Gloucestershire anti-gang taskforce could see evictions

Group of young people walking down a street - generic image
Image caption Police say the project is backed by some "very meaningful carrots and sticks"

Parents of young people involved in gangs in Gloucestershire have been warned they risk losing their council accommodation.

A new task force has been set up which indentifies potential gang members as vulnerable individuals and potential victims - and aims to help them.

Initially police would speak to parents but if this did not work there were a number of other options available.

Police admitted eviction from council homes would be "an extreme option".

The partnership, which includes the police and city and county councils, hopes to get information from schools and other organisations to spot warning signs early and offer assistance.

'Not cool'

Insp Neil Smith said other options included getting reformed criminals to speak to gang members and explain what was likely to happen to them if they did not change their ways.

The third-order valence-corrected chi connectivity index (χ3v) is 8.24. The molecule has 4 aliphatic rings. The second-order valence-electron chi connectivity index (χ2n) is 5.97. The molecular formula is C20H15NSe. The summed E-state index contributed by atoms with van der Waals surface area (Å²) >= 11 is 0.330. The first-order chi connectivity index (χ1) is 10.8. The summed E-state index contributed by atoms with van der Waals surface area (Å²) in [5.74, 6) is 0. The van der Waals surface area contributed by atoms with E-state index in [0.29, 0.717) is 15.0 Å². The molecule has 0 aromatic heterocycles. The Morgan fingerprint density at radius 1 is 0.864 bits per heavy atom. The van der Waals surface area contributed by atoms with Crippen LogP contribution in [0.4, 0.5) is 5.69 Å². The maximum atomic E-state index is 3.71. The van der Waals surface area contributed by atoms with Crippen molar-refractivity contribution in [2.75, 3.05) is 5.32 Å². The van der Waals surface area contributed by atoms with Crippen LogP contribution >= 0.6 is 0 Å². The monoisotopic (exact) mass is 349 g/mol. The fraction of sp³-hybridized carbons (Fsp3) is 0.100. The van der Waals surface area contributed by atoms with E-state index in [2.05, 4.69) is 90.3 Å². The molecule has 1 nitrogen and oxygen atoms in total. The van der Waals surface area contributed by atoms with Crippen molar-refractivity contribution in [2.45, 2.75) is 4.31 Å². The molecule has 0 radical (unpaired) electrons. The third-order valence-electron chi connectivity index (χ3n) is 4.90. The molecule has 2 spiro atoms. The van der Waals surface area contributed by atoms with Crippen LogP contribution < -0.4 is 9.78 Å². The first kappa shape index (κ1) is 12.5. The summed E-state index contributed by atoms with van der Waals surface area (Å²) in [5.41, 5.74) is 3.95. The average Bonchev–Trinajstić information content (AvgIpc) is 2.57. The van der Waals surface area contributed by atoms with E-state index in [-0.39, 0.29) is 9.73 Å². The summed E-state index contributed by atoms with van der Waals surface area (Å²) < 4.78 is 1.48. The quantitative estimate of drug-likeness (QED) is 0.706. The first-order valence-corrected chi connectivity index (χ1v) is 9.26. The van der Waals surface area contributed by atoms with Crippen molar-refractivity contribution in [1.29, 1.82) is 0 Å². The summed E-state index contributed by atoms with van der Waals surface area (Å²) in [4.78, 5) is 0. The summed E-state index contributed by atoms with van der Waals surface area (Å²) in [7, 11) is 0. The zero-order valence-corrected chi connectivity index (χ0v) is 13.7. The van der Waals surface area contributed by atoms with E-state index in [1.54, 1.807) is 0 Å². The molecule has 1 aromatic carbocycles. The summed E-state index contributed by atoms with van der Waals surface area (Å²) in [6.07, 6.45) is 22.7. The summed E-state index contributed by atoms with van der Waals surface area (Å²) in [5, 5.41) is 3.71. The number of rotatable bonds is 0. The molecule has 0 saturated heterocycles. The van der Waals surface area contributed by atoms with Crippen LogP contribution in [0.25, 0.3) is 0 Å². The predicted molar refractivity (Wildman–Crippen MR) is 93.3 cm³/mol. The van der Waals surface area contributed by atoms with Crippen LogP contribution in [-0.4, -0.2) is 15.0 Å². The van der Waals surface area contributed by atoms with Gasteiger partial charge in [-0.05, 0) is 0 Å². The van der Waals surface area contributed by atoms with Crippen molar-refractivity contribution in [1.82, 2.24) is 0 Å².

"Society... must stand up and let youngsters in the city know that this isn't a cool way of life or one that leads to respect or riches," he said.

"This is an educational approach backed up by some very meaningful carrots and sticks."

He said young people "actively involved in gang related activity" would be visited and "offered opportunities for change" but in the worst circumstances parents living in council or housing association accommodation would be warned if their children did not change their behaviour they may lose their home.

Parents would get a warning and be given the chance to encourage the youngsters to change their behaviour.

"It is an extreme option and not something that anyone would want to do," he said.

"But when you sign your tenancy agreement, part of it is around your activity, your behaviour, not committing criminal offences or acts of anti-social behaviour, and these are things that under some circumstances could out your tenancy in jeopardy."

"If - worst case scenario - that behaviour didn't change and that young person went on to commit criminal offences and is charged, then we could then give them a formal warning and could apply for eviction if we wanted to."

He said each case would be taken on its own merit and looked at individually.

The Avenger Task Force (ATF) was set up earlier this year after officers from the Gloucestershire force visited Greater Manchester Police to learn from their experiences of gang management.

More on this story

Related Internet links

The BBC is not responsible for the content of external Internet sites